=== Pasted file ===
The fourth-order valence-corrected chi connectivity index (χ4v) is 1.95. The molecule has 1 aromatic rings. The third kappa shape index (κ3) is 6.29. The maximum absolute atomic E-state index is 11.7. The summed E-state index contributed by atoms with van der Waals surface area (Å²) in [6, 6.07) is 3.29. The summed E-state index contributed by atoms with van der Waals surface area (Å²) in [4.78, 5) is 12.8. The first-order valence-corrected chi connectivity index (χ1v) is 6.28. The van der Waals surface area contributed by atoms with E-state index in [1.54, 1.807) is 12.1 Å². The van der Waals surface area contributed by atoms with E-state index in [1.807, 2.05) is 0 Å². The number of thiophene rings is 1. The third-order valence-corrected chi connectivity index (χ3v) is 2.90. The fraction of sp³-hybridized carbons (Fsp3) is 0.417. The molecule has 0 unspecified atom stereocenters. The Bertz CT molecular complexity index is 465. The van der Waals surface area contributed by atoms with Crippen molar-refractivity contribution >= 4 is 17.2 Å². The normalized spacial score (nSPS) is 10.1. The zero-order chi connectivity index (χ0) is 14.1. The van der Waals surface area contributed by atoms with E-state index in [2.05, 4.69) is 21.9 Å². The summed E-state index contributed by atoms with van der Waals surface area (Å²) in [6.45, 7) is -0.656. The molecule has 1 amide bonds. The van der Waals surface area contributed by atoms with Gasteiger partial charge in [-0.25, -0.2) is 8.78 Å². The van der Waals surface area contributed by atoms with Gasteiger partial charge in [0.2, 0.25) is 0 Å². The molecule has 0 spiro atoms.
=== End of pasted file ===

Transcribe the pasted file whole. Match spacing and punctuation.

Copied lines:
The fourth-order valence-corrected chi connectivity index (χ4v) is 1.95. The molecule has 1 aromatic rings. The third kappa shape index (κ3) is 6.29. The maximum absolute atomic E-state index is 11.7. The summed E-state index contributed by atoms with van der Waals surface area (Å²) in [6, 6.07) is 3.29. The summed E-state index contributed by atoms with van der Waals surface area (Å²) in [4.78, 5) is 12.8. The first-order valence-corrected chi connectivity index (χ1v) is 6.28. The van der Waals surface area contributed by atoms with E-state index in [1.54, 1.807) is 12.1 Å². The van der Waals surface area contributed by atoms with E-state index in [1.807, 2.05) is 0 Å². The number of thiophene rings is 1. The third-order valence-corrected chi connectivity index (χ3v) is 2.90. The fraction of sp³-hybridized carbons (Fsp3) is 0.417. The molecule has 0 unspecified atom stereocenters. The Bertz CT molecular complexity index is 465. The van der Waals surface area contributed by atoms with Crippen molar-refractivity contribution >= 4 is 17.2 Å². The normalized spacial score (nSPS) is 10.1. The zero-order chi connectivity index (χ0) is 14.1. The van der Waals surface area contributed by atoms with E-state index in [2.05, 4.69) is 21.9 Å². The summed E-state index contributed by atoms with van der Waals surface area (Å²) in [6.45, 7) is -0.656. The molecule has 1 amide bonds. The van der Waals surface area contributed by atoms with Gasteiger partial charge in [-0.25, -0.2) is 8.78 Å². The van der Waals surface area contributed by atoms with Gasteiger partial charge in [0.2, 0.25) is 0 Å². The molecule has 0 spiro atoms.